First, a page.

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greenscreen results from DVX100??


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#1 seth christian

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Posted 05 March 2007 - 05:48 PM

We're going to be shooting our next music video on March 28th.
We've done a greenscreen test at the location already with close
to the same level of lighting that we'd like to use for the real shoot.
But upon our composite test, our results have been completely
UNSATISFACTORY! and UNUSABLE! It seems like Final Cut doesn't
key very well.?

Looking for any footage or composite shots from any greenscreen
composites that turned out well......using a DVX100 or other DV
camera.

Any advice to the greenscreen world with DV would be greatly
appreciated!. (which isn't the
prime choice medium to shoot with...I know, but this budget can only
afford a DVX100)

:) thanks

Edited by seth christian, 05 March 2007 - 05:50 PM.

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#2 Matthew Bennett

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Posted 05 March 2007 - 05:59 PM

Any advice to the greenscreen world with DV would be greatly
appreciated!.


You can't do this. Color information is extremely compressed in DV. It will give you blocky looking edges and other nasty looking artifacts. It will always look bad no matter what software you use.

Read this article on codecs and color space, it will illuminate the limitations of dv.

http://www.dvxuser.c...les/colorspace/

Don't shoot greenscreen with DV!
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#3 Daniel Carruthers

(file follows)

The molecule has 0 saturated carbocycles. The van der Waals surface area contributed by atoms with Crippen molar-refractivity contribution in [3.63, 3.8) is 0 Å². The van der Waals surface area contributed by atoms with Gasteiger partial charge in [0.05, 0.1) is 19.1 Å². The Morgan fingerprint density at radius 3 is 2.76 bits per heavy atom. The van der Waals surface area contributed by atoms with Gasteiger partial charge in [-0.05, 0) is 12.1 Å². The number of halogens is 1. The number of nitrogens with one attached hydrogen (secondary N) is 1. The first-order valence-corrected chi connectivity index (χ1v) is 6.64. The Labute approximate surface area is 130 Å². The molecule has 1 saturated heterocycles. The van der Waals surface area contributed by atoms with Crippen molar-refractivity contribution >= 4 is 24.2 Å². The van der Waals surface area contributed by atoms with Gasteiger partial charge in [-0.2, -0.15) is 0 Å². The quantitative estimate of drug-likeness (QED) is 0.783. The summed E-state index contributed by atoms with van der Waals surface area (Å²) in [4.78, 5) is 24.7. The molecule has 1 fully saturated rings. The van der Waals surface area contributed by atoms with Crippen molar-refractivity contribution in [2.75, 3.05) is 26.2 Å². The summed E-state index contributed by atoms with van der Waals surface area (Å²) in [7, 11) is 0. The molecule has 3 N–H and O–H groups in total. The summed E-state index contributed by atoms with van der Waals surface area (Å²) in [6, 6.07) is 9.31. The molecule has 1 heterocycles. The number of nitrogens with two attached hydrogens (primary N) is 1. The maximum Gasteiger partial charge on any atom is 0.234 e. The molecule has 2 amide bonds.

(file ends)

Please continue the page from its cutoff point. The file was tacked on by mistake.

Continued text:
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Posted 05 March 2007 - 06:19 PM

I agree minidv is crap for greenscreen.. but there is a product called ULTRA 2 and it is supposed to be the best product for minidv greenscreen work.
But I've never tried it out myself ive only seen a tutorial on it, and I was impressed.
I dont have a link to the website but google ULTRA 2 and Im sure you'll find a link
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#4 Micah Kovacs

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Posted 05 March 2007 - 06:22 PM

If you HAVE to go with DV and greenscreen then you'll only have good luck with a professional plugin like Kelight for after effects/shake

I was able to borrow an unused license of it from a production house and it worked wonders on some poorly shot greenscreen DV footage. Amazing program really. Not sure if you're willing to pay $420 for a license though. Ultra 2 can't be much better if at all and that's $499.

It's also important to watch the lighting on the screen (if you're not already). If you've got a meter, try and see if you're getting even lighting on the whole screen -- the goal being an undetectable variation if any. If the screen's small, kinos should do the trick, but if you can't get those, you'll just have to improvise.

Edited by Eric Androvich, 05 March 2007 - 06:25 PM.

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#5 David Auner aac

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Posted 06 March 2007 - 02:40 AM

If you HAVE to go with DV and greenscreen then you'll only have good luck with a professional plugin like Kelight for after effects/shake


Hi folks,
while I agree it's not advisable to shoot green/bluescreen with DV it can be done. You just have to spend more time keying. And you need a good keyer. Try combustion or AFX with Ultimatte. I usually do my keying in the former. Works great. You'll probably have to use color suppression quite a bit!
Aside, has anyone keyed HDV? I assume the pain must be even worse?

Cheers, Dave
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Wooden Camera

Visual Products

Glidecam

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